Government schemes and programmes designed to help girls continue in school aren't working. At the primary level, the number of girls per 1,000 boys has fallen from 881 in 2010-11 to 867 in 2013-14. At the secondary school level, it has fallen from 859 in 2010-11 to 840 in 2013-14. Only scheduled caste (SC) students have a healthy ratio—in the 900s or even more than 1,000—at middle, secondary and senior-secondary levels.
R Govinda, vice-chancellor, National University for Educational Planning and Administration (NUEPA), however, doesn't see it as a failure of government schemes and policies, or even a long-term trend. He says enrolment at the primary level increased tremendously after Right to Education Act was implemented in 2010. "It'll take a few years for that change to show up in the statistics."
Govinda says more girls than boys drop out after finishing primary and middle levels, but those who enter secondary school usually stay on till the end. That isn't the case with boys, which may explain the increase in sex ratio from secondary to senior-secondary. In 2010-11 the sex ratio was 859 at secondary level and 881 at senior-secondary level; in 2013-14, it declined to 840 at the secondary level but increased to 896 at the senior-secondary level. This is not because of greater participation of girls but because boys have started dropping out by this stage.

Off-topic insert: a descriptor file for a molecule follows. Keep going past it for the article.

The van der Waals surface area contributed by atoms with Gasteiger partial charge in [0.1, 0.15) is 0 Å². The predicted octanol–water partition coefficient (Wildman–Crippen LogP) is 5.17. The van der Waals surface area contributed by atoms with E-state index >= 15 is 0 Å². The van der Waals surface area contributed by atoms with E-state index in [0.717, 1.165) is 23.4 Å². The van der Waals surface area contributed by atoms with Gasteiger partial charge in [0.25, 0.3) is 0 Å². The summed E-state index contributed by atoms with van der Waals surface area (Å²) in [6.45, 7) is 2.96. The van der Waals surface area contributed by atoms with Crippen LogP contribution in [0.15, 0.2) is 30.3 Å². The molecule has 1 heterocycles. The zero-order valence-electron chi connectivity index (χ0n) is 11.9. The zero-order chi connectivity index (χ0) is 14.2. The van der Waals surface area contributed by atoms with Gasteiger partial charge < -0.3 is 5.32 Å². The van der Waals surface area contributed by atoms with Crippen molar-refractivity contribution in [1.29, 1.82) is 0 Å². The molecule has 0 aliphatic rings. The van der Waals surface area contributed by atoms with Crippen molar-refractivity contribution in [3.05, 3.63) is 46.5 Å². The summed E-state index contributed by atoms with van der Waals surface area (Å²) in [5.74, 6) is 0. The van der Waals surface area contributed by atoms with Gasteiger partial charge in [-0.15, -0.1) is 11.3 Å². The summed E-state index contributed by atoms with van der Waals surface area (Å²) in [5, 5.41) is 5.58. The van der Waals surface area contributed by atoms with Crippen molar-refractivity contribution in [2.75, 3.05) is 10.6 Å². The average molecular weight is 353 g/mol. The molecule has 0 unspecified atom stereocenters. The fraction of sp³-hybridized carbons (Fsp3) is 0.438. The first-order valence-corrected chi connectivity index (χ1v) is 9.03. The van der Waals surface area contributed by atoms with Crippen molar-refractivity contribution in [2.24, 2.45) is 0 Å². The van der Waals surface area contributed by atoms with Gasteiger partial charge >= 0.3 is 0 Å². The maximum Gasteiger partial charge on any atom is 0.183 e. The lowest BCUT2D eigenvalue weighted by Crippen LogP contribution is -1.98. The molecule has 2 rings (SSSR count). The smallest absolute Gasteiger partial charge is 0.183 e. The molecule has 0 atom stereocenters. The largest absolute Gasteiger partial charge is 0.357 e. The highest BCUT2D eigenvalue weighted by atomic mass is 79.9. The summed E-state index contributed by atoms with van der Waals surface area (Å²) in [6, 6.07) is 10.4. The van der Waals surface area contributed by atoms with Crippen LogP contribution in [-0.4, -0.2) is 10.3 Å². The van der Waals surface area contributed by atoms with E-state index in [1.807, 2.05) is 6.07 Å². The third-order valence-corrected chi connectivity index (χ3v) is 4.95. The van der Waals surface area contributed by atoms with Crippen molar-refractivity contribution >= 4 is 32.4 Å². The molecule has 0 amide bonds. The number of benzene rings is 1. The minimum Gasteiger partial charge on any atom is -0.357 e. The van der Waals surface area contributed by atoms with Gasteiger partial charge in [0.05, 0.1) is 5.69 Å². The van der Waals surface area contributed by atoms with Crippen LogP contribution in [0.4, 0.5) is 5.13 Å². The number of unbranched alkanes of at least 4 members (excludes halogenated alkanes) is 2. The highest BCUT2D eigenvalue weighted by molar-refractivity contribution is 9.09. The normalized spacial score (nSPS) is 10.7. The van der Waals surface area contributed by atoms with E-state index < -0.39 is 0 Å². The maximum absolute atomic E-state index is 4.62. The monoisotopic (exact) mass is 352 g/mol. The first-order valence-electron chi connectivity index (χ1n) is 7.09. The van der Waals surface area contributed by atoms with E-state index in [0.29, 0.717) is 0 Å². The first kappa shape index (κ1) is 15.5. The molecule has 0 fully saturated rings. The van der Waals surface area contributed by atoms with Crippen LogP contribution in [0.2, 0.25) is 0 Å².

"In Delhi, boys start dropping out when they move from municipal to government schools," says Saurabh Sharma of Josh, a city NGO that is also part of the Right to Education Forum. "For five feeder municipal schools, there will be one government school. In that crowding, boys find it very difficult to survive. They may get out and start working." He says the problem is shortage of schools, not resistance from parents. He disagrees with Govinda on the effectiveness of government schemes. "Most parents don't even know how to apply for Ladli. There's no one to tell them what to do. People have no faith in schemes," says Sharma.
Why do SC students have a better sex ratio? Sharma can't explain that one. "Does this mean SC parents are more aware? I don't think so." Govinda says it could be because SC boys and SC girls drop out equally. The figures bear this out but only for 2010-11 when 12,747 boys and 13,836 girls transitioned to senior-secondary from 17,188 boys and 17,650 girls who were in Class X, and the sex ratio remained over 1,000. In 2012-13, the number of SC students increased from 77,470 in secondary to 81,853 in senior-secondary.
Source : TOI